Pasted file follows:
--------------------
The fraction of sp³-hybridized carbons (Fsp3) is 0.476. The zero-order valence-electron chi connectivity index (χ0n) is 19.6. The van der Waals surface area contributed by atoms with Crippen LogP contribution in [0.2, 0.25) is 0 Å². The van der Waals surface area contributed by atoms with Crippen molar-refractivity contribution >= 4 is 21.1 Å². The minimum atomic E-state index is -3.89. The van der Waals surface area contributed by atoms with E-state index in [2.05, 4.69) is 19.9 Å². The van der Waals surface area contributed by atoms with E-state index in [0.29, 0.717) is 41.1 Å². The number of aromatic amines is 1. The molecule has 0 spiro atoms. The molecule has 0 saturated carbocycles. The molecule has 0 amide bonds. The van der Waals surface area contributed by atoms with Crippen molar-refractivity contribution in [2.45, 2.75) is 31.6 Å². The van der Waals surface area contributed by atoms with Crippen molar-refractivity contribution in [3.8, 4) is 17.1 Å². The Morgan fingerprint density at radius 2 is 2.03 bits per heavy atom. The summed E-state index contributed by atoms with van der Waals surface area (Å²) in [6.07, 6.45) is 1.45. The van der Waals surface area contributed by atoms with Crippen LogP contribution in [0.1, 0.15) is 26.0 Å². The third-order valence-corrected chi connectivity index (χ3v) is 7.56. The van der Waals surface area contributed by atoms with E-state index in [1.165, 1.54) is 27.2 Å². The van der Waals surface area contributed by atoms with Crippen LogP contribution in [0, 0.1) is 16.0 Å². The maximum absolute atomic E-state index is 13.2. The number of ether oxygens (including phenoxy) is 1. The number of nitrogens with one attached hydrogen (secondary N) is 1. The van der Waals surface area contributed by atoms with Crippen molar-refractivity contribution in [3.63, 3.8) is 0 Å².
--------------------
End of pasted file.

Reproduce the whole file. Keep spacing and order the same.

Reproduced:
The fraction of sp³-hybridized carbons (Fsp3) is 0.476. The zero-order valence-electron chi connectivity index (χ0n) is 19.6. The van der Waals surface area contributed by atoms with Crippen LogP contribution in [0.2, 0.25) is 0 Å². The van der Waals surface area contributed by atoms with Crippen molar-refractivity contribution >= 4 is 21.1 Å². The minimum atomic E-state index is -3.89. The van der Waals surface area contributed by atoms with E-state index in [2.05, 4.69) is 19.9 Å². The van der Waals surface area contributed by atoms with E-state index in [0.29, 0.717) is 41.1 Å². The number of aromatic amines is 1. The molecule has 0 spiro atoms. The molecule has 0 saturated carbocycles. The molecule has 0 amide bonds. The van der Waals surface area contributed by atoms with Crippen molar-refractivity contribution in [2.45, 2.75) is 31.6 Å². The van der Waals surface area contributed by atoms with Crippen molar-refractivity contribution in [3.8, 4) is 17.1 Å². The Morgan fingerprint density at radius 2 is 2.03 bits per heavy atom. The summed E-state index contributed by atoms with van der Waals surface area (Å²) in [6.07, 6.45) is 1.45. The van der Waals surface area contributed by atoms with Crippen LogP contribution in [0.1, 0.15) is 26.0 Å². The third-order valence-corrected chi connectivity index (χ3v) is 7.56. The van der Waals surface area contributed by atoms with E-state index in [1.165, 1.54) is 27.2 Å². The van der Waals surface area contributed by atoms with Crippen LogP contribution in [0, 0.1) is 16.0 Å². The maximum absolute atomic E-state index is 13.2. The number of ether oxygens (including phenoxy) is 1. The number of nitrogens with one attached hydrogen (secondary N) is 1. The van der Waals surface area contributed by atoms with Crippen molar-refractivity contribution in [3.63, 3.8) is 0 Å².